Originally Posted By: Virginia
A message from Michele Weiner-Davis

It has come to my attention that some people on this message board are strongly suggesting advice that runs counter to my Divorce Busting philosophy and practice- the notion of exposing a spouse's affair to family members. While this plan may be helpful to one couple, it would completely backfire in other marriages. I have worked with many couples where the betrayed spouse revealed all the information to friends and family with extremely detrimental outcomes. First, when the unfaithful spouse discovered this had happened, he or she decided to file for divorce and it became a final decision. Secondly, there are those situations where the couple began to heal from the infidelity and get their marriage back on track, but the family members undermined the couples' efforts and even "disowned" the betrayed spouse. This made life-long commitments after infidelity a very challenging outcome because few people like giving up their family and friends. So, while I do believe that betrayed spouses need support from loved ones when dealing with such a distressing situation, it is ESSENTIAL that the information about the affair be shared CAREFULLY and with full recognition about the possible risks. I always recommend that, if information is shared, the person with whom it is shared is marriage-friendly, even in the face of infidelity. Nonetheless, it's still important to recognize potential risks.

Additionally, several people have contacted my office feeling that they had been personally attacked for not following this sort of advice. This community was started many years ago and we rarely get such complaints. Confronting others by calling names or pressuring them will not be tolerated. These tactics are not reflective of the Divorce Busting spirit.

Have a great day,


Dear Ms. Weiner-Davis (and/or forum moderator),

I have a question regarding one of your points above, and as I'm a newcomer, I'm not sure to whom the question should be directed, or whether it's appropriate for posting as a "response" on this thread -- if you'd prefer to address via message to me, I'm fine with that.

The question concerns the DivorceBuster approach to exposure.

In reading around briefly, I have seen it characterized (perhaps mischaracterized?) as though you would recommend against exposure as a blanket principle. I am acquainted with other views on exposure, which are sometimes mischaracterized as being in favor of exposure to all parties & in all circumstances.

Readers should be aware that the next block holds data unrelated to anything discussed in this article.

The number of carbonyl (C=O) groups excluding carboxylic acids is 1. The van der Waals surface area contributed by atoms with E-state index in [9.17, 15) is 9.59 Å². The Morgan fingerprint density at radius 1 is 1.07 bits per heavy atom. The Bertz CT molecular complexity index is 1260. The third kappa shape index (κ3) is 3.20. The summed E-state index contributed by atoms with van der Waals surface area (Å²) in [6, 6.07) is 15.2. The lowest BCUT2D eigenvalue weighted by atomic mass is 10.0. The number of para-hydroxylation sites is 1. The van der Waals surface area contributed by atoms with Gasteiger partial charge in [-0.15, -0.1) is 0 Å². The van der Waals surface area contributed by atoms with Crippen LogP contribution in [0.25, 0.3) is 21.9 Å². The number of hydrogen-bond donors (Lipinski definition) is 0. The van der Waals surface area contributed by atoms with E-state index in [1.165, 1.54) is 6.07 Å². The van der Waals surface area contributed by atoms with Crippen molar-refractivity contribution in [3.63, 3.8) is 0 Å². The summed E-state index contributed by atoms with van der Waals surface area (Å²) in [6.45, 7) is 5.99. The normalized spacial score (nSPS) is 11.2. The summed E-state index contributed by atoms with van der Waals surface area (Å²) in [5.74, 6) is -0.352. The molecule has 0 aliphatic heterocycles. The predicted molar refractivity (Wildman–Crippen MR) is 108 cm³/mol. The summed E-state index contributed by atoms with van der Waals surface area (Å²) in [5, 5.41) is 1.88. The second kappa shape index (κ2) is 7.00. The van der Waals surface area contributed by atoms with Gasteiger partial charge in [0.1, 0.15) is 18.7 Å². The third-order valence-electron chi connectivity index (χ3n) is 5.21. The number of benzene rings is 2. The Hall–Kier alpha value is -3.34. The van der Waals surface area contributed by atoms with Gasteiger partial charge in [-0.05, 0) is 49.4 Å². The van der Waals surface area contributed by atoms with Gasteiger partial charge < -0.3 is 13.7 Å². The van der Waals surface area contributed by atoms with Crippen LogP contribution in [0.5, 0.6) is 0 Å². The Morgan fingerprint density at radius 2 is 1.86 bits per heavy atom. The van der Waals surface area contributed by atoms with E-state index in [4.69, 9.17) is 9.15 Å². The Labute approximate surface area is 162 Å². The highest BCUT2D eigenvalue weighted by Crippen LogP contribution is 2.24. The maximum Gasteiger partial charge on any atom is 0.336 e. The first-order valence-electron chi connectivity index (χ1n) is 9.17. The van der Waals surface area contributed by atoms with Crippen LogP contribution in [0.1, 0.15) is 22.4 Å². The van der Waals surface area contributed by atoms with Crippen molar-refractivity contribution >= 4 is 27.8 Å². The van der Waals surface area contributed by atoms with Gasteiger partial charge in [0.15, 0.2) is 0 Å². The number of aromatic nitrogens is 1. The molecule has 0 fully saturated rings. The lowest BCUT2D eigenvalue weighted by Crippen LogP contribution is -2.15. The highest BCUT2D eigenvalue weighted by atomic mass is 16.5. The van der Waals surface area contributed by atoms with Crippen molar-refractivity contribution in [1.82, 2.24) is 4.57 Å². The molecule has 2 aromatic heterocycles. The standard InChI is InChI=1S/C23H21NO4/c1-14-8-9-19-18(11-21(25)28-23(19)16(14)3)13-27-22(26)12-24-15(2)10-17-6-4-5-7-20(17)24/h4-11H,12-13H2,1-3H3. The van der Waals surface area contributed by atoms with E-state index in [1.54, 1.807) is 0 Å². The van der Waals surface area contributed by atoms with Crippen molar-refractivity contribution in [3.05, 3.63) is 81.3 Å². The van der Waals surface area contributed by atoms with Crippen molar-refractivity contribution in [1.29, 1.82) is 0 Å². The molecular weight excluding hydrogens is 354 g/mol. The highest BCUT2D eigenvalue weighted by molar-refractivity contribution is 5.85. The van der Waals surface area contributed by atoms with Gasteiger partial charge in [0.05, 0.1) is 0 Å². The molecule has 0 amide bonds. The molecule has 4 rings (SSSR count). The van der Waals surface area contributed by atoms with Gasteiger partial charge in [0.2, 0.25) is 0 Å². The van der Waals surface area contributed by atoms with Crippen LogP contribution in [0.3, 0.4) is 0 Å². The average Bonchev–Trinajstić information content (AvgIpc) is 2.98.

Based on my own (admittedly single-anecdotal) experience, I come down somewhere on a continuum between those two extremes, and I also think that these situations need to be considered on a discriminating, case-by-case basis. I think that there are certain instances in which, given a likelihood that exposure will disrupt & make untenable an ongoing affair, selective exposure to people (whether reliable friends, family members or sometimes even work associates) who, in the judgment of a betrayed spouse, are likely to be supportive of a reconciliation of the marriage, can be enormously beneficial. I can also accept that there are circumstances where exposure to certain others (whether friends, family members, work colleauges) could also increase, rather than alleviate, the strain to which a couple already committed to recovery is already subject, in a way that'd be detrimental to saving & reviving the marriage.

Can you post or send me a link to materials that might provide more elaboration on the DB view on exposure?

BTW, in my own instance (which I assume was pretty atypical), my wife & I did a selective exposure of my affair after it was discovered, mainly to a handful of close friends with whom we'd long been friends as a couple and whom we considered likely to support our marriage. Part of it was protection for my wife, and part of it was to establish accountability for me. My wife also exposed the affair to a couple of good friends of hers without my prior knowledge, and while I admittedly wasn't pleased about this at the time, in retrospect I appreciate why she did it & believe that it was beneficial not only for her but for us.

This is no longer a "current" topic in our marriage, which has been on a very good path for the past 4 years & 9 months, but as I sometimes am, and in the future may be, in position to render thoughts on the topic to people referred to me by others who're aware of my experience, as well as to comment online, I am interested in learning more about the milieu of various professional advice that is available in different places.

Affair Oct'08-Jan'09
Grateful for a restored marriage.
M 21 yrs & counting.
"I wear the chain I forged in life...I made it link by link, and yard by yard" ~A Christmas Carol